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A Lawsuit Against Sessions Could Be The One To Legalize Marijuana


On Wednesday, advocates and professionals in the cannabis industry descended on a federal court in New York to watch Justice Department lawyers try to dismiss a case against Attorney General Jeff Sessions.

The suit involves a motley crew of plaintiffs: Alexis Bortell and Jager Cotte, both pediatric medical marijuana patients, Jose Belen, an Army combat veteran who uses cannabis to treat his PTSD, Marvin Washington, a former New York Jet-turned cannabis entrepreneur, and the Cannabis Cultural Association, a non-profit dedicated to ending the war on drugs and promoting people of color in the cannabis industry.

Over the years, many have attempted to challenge the federal government’s classification of marijuana as a Schedule I substance. Wednesday’s hearing was both an example of how far the country has come on the issue and how far there still is to go. During the hearing, Judge Alvin Hellerstein considered the Justice Department’s motion to dismiss the suit.

Assistant U.S. Attorney Samuel Dolinger argued that the case should be dismissed because “courts around the country have considered similar or identical claims and have rejected them.” Dolinger and Hellerstein spent a good deal of time discussing the case of U.S. v. Kiffer, which affirmed the drug’s Schedule I status.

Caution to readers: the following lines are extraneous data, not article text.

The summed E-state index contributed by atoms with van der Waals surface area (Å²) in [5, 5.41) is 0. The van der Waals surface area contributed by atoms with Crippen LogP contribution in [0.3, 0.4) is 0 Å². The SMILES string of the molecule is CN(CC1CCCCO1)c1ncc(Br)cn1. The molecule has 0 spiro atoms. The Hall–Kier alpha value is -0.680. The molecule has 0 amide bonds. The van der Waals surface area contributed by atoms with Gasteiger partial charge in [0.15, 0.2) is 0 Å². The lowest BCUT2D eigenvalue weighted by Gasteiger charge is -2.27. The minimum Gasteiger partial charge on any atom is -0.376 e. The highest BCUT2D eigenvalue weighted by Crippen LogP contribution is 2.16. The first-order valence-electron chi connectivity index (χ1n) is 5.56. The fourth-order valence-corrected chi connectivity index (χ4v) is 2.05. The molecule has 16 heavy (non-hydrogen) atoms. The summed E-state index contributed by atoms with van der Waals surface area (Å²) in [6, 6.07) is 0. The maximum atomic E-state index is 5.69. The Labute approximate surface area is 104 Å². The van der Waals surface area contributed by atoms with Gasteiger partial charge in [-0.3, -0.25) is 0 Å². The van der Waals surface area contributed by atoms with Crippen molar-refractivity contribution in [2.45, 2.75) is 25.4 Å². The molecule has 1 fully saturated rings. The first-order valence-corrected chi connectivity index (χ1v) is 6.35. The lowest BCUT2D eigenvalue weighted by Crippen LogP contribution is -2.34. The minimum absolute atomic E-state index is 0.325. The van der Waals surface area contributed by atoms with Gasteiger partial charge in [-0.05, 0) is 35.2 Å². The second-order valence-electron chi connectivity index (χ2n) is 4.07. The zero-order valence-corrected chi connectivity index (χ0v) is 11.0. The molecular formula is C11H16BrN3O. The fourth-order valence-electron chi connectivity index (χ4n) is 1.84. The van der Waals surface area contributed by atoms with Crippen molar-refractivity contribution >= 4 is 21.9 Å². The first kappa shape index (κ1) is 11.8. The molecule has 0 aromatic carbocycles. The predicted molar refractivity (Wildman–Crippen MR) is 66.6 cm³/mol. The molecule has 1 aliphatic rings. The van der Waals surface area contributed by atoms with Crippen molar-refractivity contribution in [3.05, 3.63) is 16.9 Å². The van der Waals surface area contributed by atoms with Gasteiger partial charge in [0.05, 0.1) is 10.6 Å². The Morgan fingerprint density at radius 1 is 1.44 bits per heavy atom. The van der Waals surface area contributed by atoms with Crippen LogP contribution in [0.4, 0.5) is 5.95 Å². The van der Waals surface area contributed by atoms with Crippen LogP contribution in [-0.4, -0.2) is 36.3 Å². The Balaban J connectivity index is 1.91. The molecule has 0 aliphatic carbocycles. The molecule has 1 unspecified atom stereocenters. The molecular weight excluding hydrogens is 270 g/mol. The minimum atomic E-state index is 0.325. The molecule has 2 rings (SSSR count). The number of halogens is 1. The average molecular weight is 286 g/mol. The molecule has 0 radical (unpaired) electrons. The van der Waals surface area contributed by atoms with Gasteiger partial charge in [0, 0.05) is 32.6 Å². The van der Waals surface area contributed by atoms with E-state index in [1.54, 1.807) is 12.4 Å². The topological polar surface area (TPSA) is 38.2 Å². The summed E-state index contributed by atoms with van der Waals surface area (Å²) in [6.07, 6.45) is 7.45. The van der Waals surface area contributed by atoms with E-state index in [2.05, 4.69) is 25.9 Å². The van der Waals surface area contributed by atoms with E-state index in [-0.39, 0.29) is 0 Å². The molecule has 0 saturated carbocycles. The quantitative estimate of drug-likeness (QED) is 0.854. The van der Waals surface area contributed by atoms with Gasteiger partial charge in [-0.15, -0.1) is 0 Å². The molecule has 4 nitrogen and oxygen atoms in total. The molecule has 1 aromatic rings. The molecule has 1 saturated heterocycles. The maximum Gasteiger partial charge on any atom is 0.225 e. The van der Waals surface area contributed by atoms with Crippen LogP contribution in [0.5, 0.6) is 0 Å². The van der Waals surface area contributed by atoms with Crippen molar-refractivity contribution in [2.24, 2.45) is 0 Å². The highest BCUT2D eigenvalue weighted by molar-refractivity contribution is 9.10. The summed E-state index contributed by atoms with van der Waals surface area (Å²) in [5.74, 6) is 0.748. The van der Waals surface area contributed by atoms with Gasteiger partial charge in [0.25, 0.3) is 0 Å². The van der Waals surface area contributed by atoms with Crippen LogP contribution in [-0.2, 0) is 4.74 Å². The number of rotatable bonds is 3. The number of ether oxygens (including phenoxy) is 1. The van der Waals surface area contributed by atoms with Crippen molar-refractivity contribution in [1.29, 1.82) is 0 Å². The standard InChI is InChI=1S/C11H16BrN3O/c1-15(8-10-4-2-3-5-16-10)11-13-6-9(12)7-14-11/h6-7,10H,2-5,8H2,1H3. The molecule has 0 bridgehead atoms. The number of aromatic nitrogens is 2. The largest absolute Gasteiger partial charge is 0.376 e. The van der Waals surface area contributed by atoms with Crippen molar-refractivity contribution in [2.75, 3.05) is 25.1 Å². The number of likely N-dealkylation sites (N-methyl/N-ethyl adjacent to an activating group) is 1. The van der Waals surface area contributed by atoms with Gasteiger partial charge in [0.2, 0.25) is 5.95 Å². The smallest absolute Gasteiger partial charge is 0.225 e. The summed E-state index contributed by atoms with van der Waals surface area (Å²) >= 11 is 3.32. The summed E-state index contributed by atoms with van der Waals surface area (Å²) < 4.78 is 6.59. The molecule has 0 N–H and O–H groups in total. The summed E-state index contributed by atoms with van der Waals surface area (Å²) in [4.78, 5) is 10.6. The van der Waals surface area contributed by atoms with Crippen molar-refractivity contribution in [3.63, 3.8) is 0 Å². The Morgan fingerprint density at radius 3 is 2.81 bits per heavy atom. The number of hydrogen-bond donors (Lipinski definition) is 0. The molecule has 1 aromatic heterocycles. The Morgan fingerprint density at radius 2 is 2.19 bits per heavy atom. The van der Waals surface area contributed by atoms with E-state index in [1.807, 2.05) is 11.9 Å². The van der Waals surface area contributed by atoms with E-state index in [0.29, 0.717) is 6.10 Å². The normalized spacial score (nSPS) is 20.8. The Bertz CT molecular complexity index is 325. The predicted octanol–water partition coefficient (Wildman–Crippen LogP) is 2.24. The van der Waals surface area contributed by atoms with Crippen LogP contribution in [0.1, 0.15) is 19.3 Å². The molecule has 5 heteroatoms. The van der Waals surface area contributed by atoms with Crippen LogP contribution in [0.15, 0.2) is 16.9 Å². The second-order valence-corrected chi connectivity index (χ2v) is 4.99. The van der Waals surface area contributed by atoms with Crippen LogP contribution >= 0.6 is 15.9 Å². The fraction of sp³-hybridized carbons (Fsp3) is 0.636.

“When they talk about Kiffer, a 1973 case… you really don’t know the rest of the history,” Michael Hiller, lead counsel for plaintiffs in the case, told reporters after the hearing. He cited numerous developments since 1973, including the government’s Investigational New Drug program, Nixon’s Schafer Commission, the federal government’s very own cannabis patent, and the emergence of state-level marijuana programs.

“There is a well-established body of case law that when the facts change, the courts have to change too,” said Hiller. “If you only decided case law based upon what people thought years before, we would never have Brown vs Board of Education… We would never have Windsor. We wouldn’t have marriage equality.”

Indeed, while other attempts to challenge marijuana’s Schedule I status have failed, the atmosphere in the court reflected the times. Supporters of cannabis reform showed up in droves, quickly filling the court and spilling into an overflow room. They laughed and cheered when the judge grilled Dolinger, who seemingly struggled to answer some of his questions. They scoffed when Dolinger cited Kiffer, suggesting that marijuana’s Schedule I status “was constitutionally rational.”

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